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(11-13-2011, 11:52 PM)StrictCatholicGirl Wrote: [ -> ]
(11-13-2011, 11:50 PM)In nomine Patris Wrote: [ -> ]
(11-13-2011, 11:39 PM)aquinasg Wrote: [ -> ]Resurrexi, it has been treated as having authority however in Church history, right? And it does make sense, in the sense that the Pope stands in the place of Peter and should be respected as if he were Peter. Have you read Vatican I? If says that Peter is still with us

Do you really think St Peter would kiss the Koran?

Eh, he did deny our Lord once.. Maybe a better example?


He died rather than deny . My priest said he would not kiss the Koran. I would piss on it myself. You would kiss it? St Peter would never kiss it. Or St Paul. How about St Francis who called Mohammed "that wicked slave of the devil"?  It is the devils boojk.
(11-14-2011, 12:08 AM)Servire Deo Wrote: [ -> ]
(11-13-2011, 11:13 PM)aquinasg Wrote: [ -> ]When he kissed the Koran, he was merely showing respect for the Muslims present. I remember being on a forum once on which someone from the Middle East said that Christians and Muslims kiss each others holy books as a sign of respect for each other; that's all. It doen't matter if it could have been interpreted as approving of Islam.

It doesn't matter? Really, actions don't matter? "By their fruits you will know them."

Also, no Catholic, especially a Pope, should show any signs of respect for people who worship false religions.

Maybe we shouldn't show respect for false religions, and I'm not even sure I would go that far, but we should certainly show respect for their followers. They might be wrong, but they are still human beings.
(11-14-2011, 12:11 AM)Crusading Philologist Wrote: [ -> ]
(11-14-2011, 12:08 AM)Servire Deo Wrote: [ -> ]
(11-13-2011, 11:13 PM)aquinasg Wrote: [ -> ]When he kissed the Koran, he was merely showing respect for the Muslims present. I remember being on a forum once on which someone from the Middle East said that Christians and Muslims kiss each others holy books as a sign of respect for each other; that's all. It doen't matter if it could have been interpreted as approving of Islam.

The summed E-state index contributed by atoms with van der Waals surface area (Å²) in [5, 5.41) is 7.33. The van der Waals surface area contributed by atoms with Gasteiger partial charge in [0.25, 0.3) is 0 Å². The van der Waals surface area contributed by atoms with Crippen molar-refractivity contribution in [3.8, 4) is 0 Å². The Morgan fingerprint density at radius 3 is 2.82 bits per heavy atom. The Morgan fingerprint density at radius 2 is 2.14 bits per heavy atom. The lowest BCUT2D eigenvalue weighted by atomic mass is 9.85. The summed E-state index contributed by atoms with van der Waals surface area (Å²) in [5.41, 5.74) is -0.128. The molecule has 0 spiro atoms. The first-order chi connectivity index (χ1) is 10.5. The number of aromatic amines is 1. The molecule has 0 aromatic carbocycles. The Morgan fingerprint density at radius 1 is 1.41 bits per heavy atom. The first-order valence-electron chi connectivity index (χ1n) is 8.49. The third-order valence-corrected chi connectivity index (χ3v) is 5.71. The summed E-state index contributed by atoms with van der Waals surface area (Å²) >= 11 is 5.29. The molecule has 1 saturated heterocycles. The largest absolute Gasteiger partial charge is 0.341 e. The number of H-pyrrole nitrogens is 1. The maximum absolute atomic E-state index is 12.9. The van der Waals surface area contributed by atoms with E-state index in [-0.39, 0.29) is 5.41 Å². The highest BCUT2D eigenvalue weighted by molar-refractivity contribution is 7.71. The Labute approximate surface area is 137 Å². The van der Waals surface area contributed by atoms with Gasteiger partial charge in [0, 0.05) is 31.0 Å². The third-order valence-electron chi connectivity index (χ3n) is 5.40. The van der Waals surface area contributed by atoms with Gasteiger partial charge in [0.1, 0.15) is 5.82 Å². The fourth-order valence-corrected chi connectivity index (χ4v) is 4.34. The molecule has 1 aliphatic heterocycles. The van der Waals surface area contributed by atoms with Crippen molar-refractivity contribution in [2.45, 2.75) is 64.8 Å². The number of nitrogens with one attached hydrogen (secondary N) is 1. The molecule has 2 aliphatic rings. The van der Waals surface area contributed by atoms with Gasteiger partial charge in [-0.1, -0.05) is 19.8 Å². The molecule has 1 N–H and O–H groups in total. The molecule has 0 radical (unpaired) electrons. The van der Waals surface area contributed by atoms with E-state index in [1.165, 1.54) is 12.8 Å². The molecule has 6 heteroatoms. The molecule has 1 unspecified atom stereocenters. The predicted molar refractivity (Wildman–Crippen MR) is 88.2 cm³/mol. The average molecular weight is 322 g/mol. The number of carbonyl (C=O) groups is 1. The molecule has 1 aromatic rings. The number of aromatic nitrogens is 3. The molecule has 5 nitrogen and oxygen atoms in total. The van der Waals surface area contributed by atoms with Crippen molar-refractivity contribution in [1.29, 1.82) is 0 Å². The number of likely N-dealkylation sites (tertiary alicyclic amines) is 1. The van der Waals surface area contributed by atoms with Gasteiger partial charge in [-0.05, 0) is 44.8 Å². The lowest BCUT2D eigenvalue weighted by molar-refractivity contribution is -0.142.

It doesn't matter? Really, actions don't matter? "By their fruits you will know them."

Also, no Catholic, especially a Pope, should show any signs of respect for people who worship false religions.

Maybe we shouldn't show respect for false religions, and I'm not even sure I would go that far, but we should certainly show respect for their followers. They might be wrong, but they are still human beings.

Not if it involves compromising the Faith. Why are you unsure about not showing respect for false religions?
I wasn't referring to kissing the koran as a "fault". Again, it is a custom from the Middle East which merely shows respect for MUSLIMS. If you don't believe we can respect them, I don't have anything else to say to you
(11-14-2011, 12:53 AM)aquinasg Wrote: [ -> ]I wasn't referring to kissing the koran as a "fault". Again, it is a custom from the Middle East which merely shows respect for MUSLIMS. If you don't believe we can respect them, I don't have anything else to say to you

Respect is earned.

I am willing to show respect to a Muslim man who has shown through his actions that he deserves it, but I would respect him in spite of his religion, not because of it.
He was showing respect for the Muslims who were present; how do you know they didn't deserve it?

"We and you must show in a special way to the other nations an example of this charity, for we believe and confess one God, although in different ways. Many of the Roman nobility, informed by us of this grace granted to you by God, greatly admire your goodness and virtues." [St. Gregory VII, Letter III, 21 to Anazir (Al-Nasir), King of Mauretania PL, 148. 451A.]
(11-14-2011, 01:03 AM)aquinasg Wrote: [ -> ]He was showing respect for the Muslims who were present; how do you know they didn't deserve it?

"We and you must show in a special way to the other nations an example of this charity, for we believe and confess one God, although in different ways. Many of the Roman nobility, informed by us of this grace granted to you by God, greatly admire your goodness and virtues." [St. Gregory VII, Letter III, 21 to Anazir (Al-Nasir), King of Mauretania PL, 148. 451A.]

I'll bet you the shirt on my back that St. Gregory VII didn't kiss the Koran.
(11-14-2011, 01:03 AM)aquinasg Wrote: [ -> ]He was showing respect for the Muslims who were present; how do you know they didn't deserve it?

"We and you must show in a special way to the other nations an example of this charity, for we believe and confess one God, although in different ways. Many of the Roman nobility, informed by us of this grace granted to you by God, greatly admire your goodness and virtues." [St. Gregory VII, Letter III, 21 to Anazir (Al-Nasir), King of Mauretania PL, 148. 451A.]

I'm quite familiar with the letter.

Of course Muslims can practice natural virtues, and of course Muslims--like all monotheists--worship God, though they get many things wrong about Him.
You would be surprised how customs have changed throughout history, and how much they are different between us now. Actions have the meanings we culturally put on them. Why wouldn't he kiss a book if it only meant "thank you" to his Muslim king-friend? The act simply didn't mean "I approve of these contents", so keep that nonsense out of your head
Are you married to a woman named Jayne, by any chance?
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